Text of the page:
Wednesday, September 14, 2005

The Phillies DO have an image problem

Inquirer national baseball writer Jim Salisbury broke the story this morning that the Phillies have hired retired Channel 6 sports anchor Scott Palmer as a consultant. Someone to help improve the image.

Check it out:

By Jim Salisbury
Inquirer Staff Writer

The Phillies have an image problem. It could be seen again last night, reflecting off all those empty blue seats at Citizens Bank Park.

Many fans just don't like this franchise, its management, and this collection of players.

Has the public's dissatisfaction with the team, and lack of faith in it, ever been more evident than over the last few days?

With less than three weeks remaining in the season, the Phils have a realistic shot at the postseason for the first time in a dozen years.

And yet empty seats were noticeable during Sunday's key 11-1 win over Florida. On Monday night, less than 16,000 people were in the stadium (capacity 43,826) for an important win over Atlanta. The Phillies won again last night, but the turnout, announced at 24,311, was well below the season average. All those empty seats spoke of a team that is having major problems connecting with its fans.

This is not a new problem, and, contrary to what some people might think, the Phillies are not unaware of it.

That's why they have made an acquisition for the stretch drive.

Don't get too excited. This newcomer is 55. He can't turn on a fastball, or paint the corners.

But Scott Palmer - yes, that Scott Palmer - isn't here to help win ball games. From what we hear, he's here to help the Phillies with their image problem.

The likable, well-known former television sportscaster, who retired from Channel 6 in June, has signed a three-month contract to be a consultant with the Phils. He started yesterday.

"I don't know if it's a position," Palmer said with a laugh. "I'll be working here for three months, specializing in communications."

We put it right to Palmer: Had he been enlisted to help the Phillies scrub up their rusty image?

"I wouldn't say that," he said.

"I'm looking at what we're doing and seeing what I can offer. I'm keeping my eyes and ears open, trying to learn what I can, and making suggestions that might help."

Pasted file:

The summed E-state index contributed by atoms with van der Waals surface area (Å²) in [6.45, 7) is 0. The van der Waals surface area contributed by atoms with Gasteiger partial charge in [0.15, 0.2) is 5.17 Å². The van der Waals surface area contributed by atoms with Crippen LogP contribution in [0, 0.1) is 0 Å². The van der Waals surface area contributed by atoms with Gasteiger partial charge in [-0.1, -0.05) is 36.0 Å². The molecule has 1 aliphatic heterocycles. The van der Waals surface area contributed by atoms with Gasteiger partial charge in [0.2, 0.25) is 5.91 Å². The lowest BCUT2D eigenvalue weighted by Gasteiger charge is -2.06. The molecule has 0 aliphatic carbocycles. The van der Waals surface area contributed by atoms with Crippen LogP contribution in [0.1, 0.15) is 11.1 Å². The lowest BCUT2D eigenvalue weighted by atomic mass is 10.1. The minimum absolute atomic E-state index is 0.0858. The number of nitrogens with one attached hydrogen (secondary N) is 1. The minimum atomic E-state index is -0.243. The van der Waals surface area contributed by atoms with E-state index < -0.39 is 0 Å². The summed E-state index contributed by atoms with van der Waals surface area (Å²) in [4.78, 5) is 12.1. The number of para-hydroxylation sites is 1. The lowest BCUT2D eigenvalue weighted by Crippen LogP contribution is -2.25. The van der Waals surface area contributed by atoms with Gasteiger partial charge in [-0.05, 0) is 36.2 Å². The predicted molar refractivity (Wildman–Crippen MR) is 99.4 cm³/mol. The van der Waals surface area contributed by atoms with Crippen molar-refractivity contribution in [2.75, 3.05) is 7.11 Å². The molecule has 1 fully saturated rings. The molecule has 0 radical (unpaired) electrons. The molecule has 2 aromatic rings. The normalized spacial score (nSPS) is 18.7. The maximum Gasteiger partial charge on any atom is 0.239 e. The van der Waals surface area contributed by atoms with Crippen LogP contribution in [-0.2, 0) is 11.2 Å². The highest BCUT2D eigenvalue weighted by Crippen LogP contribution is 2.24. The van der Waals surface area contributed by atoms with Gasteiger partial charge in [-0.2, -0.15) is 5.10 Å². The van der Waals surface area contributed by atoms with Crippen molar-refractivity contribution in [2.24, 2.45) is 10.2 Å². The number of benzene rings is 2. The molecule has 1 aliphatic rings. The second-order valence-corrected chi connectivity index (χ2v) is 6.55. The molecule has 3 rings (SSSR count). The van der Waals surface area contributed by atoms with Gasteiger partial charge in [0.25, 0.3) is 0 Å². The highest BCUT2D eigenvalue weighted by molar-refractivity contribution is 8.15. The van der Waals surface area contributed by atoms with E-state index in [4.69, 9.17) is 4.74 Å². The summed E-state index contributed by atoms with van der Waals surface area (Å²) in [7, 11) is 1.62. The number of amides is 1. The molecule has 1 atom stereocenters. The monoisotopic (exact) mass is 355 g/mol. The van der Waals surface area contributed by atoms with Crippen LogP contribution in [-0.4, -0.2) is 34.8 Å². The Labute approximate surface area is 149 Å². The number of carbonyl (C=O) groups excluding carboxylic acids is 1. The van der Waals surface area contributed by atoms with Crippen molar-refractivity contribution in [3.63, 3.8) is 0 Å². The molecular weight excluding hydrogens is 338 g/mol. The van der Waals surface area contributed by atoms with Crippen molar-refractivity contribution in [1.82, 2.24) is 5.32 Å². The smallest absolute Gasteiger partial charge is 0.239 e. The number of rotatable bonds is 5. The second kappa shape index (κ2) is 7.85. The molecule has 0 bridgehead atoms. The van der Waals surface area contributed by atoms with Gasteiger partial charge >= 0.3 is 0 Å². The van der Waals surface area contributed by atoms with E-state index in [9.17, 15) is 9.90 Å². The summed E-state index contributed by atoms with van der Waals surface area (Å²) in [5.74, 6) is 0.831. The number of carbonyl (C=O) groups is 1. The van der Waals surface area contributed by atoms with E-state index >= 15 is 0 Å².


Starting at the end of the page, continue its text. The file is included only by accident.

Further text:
Palmer knows this town and its sports scene inside-out. He was asked whether he believed that the Phils had an image problem.

"I don't think so," he said.

Scott Palmer the reporter might have given a different answer. Scott Palmer the Phillies consultant chose his words carefully.

"I want to look and see before I offer opinions," Palmer said. "In a couple of weeks, I'll have a better handle on what's going on. Today's my first day."

Fair enough.

On Palmer's first day, the Phillies went home as 5-4 winners over the Braves. The attendance was lower than the announced tally, which represents tickets sold. The fans went home happy. Team officials, and maybe some players, probably went home scratching their heads over the low attendance for the second straight day.

"Sure, we notice," pitcher Brett Myers said before the game. "But we can't worry about it. This is a tough enough game to play without worrying."

Some club officials blamed Monday night's embarrassingly low turnout on its being a school night. The low attendance probably had more to do with sports fans' staying home to watch the Eagles' season opener.

The Eagles do not have an image problem. They connect with their fans very well.

And they do it the best way - by winning year after year.

There are plenty of great baseball fans in Philadelphia. They are just starved for a winner. They don't want to see a team that self-destructs the way this one did against Houston last week.

"Let me tell you something," Myers said. "Houston was disappointing for us, too. There were some games we should have won. But we came out the next series and took two of three. We showed something."

Myers was asked why he thought the fans weren't coming out in droves for meaningful September baseball.

"Eagles," he said. "It's a football town.

"I hear fans on the radio say they're glad football is starting so they can get their minds off us because obviously we're disappointing them. But what can you do? They love us when we play well and hate us when we don't.

"We're in the middle of this thing. We're doing our best to win every game."

Myers went out of his way to say he wasn't slighting the fans.

"I can't knock them," he said. "It's their choice to come or not. But people on TV say we have no shot. Fans hear that and they believe it. It's disappointing, because theoretically we have a great shot."

Though small, the crowds the last two nights have been tremendous - into every pitch, critical and supportive at the right times.

"The ones who've been here have been great," Myers said. "But instead of 20,000, we need 40,000. That 10th man makes a big difference. I felt it last week in New York. Those fans were going crazy."

The Phillies play the Braves again tonight. It's another huge game. Last night's win might help push the attendance up, and it might help improve the lackluster image this team has in the eyes of its fans.

We commend the Phillies for recognizing their problem, for hiring Palmer, a good man. But in the end, nothing will polish this team's image better than the winning baseball it has played the last three days.


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